The Constantias of the 1790s: Tales of Constancy and Republican Daughters

The Constantias of the 1790s: Tales of Constancy and Republican Daughters EvE Tavor BannET University of Oklahoma The Constantias of the 1790s Tales of Constancy and Republican Daughters Little attention has been paid to the many tales of constancy, fidelity, and fortitude authored by "an American lady" during the "nativist" 1790s or, indeed, to the way they were supported by printers who reprinted British tales and exhortations on these same interconnected themes. Yet the Constantias of the 1790s were more popular with American readers during this decade than Harriot, Eliza, or even Charlotte, and more obviously relevant to the building of the new nation, to early republican womanhood, and to most women's ordinary lives. The most widely read of these tales offered models of unswerving, principled, and courageous female agency and of virtuous women, undaunted by patriarchs, penury, danger, and war, submitting nobly to troubles and sufferings to establish families in America. They taught that the establishment of virtuous, happy families and the stability of the early Republic depended on daughters' patriotic constancy and fortitude. American-authored tales of constancy were generally transatlantic, or had a transatlantic component, which addressed the relationship of Americans to foreign commercial ventures and seductive British or French metropoles. They offered a sort of counterdiscourse http://www.deepdyve.com/assets/images/DeepDyve-Logo-lg.png Early American Literature University of North Carolina Press

The Constantias of the 1790s: Tales of Constancy and Republican Daughters

Early American Literature, Volume 49 (2) – Jun 27, 2014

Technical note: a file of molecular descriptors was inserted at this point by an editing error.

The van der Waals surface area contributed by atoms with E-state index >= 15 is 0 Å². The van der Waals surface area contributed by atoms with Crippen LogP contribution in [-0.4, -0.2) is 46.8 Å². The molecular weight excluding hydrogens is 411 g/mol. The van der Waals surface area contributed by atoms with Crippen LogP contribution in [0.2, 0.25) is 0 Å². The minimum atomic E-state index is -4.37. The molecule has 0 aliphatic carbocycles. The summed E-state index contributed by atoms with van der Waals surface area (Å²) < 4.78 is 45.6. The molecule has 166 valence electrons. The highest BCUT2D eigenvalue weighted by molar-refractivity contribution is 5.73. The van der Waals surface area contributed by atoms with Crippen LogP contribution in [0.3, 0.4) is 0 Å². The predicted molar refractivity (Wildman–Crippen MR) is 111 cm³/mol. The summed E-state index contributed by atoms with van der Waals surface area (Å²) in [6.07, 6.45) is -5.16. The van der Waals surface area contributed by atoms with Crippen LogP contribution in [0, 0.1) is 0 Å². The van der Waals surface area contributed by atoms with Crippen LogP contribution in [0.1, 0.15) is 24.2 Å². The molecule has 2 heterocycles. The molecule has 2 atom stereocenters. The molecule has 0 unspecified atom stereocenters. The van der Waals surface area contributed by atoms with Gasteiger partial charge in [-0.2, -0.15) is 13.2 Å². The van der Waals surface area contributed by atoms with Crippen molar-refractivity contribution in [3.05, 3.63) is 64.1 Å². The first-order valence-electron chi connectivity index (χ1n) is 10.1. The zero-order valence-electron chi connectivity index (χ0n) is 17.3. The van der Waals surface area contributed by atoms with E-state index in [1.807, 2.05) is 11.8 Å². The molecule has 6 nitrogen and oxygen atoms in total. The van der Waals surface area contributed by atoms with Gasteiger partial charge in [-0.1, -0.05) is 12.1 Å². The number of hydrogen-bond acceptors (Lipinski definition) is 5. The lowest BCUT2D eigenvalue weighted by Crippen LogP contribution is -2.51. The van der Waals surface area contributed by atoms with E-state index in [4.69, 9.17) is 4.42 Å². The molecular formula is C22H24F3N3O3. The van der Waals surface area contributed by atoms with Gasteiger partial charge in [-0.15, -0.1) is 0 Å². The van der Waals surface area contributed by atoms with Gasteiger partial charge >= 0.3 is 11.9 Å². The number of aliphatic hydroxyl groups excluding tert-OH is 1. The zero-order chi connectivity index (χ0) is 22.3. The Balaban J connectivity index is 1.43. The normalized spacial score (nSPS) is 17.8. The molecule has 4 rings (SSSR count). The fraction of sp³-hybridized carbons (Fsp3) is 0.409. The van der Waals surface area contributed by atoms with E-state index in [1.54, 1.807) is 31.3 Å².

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Publisher
University of North Carolina Press
Copyright
Copyright © 2008 The University of North Carolina Press.
ISSN
1534-147X
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Abstract

EvE Tavor BannET University of Oklahoma The Constantias of the 1790s Tales of Constancy and Republican Daughters Little attention has been paid to the many tales of constancy, fidelity, and fortitude authored by "an American lady" during the "nativist" 1790s or, indeed, to the way they were supported by printers who reprinted British tales and exhortations on these same interconnected themes. Yet the Constantias of the 1790s were more popular with American readers during this decade than Harriot, Eliza, or even Charlotte, and more obviously relevant to the building of the new nation, to early republican womanhood, and to most women's ordinary lives. The most widely read of these tales offered models of unswerving, principled, and courageous female agency and of virtuous women, undaunted by patriarchs, penury, danger, and war, submitting nobly to troubles and sufferings to establish families in America. They taught that the establishment of virtuous, happy families and the stability of the early Republic depended on daughters' patriotic constancy and fortitude. American-authored tales of constancy were generally transatlantic, or had a transatlantic component, which addressed the relationship of Americans to foreign commercial ventures and seductive British or French metropoles. They offered a sort of counterdiscourse

Journal

Early American LiteratureUniversity of North Carolina Press

Published: Jun 27, 2014

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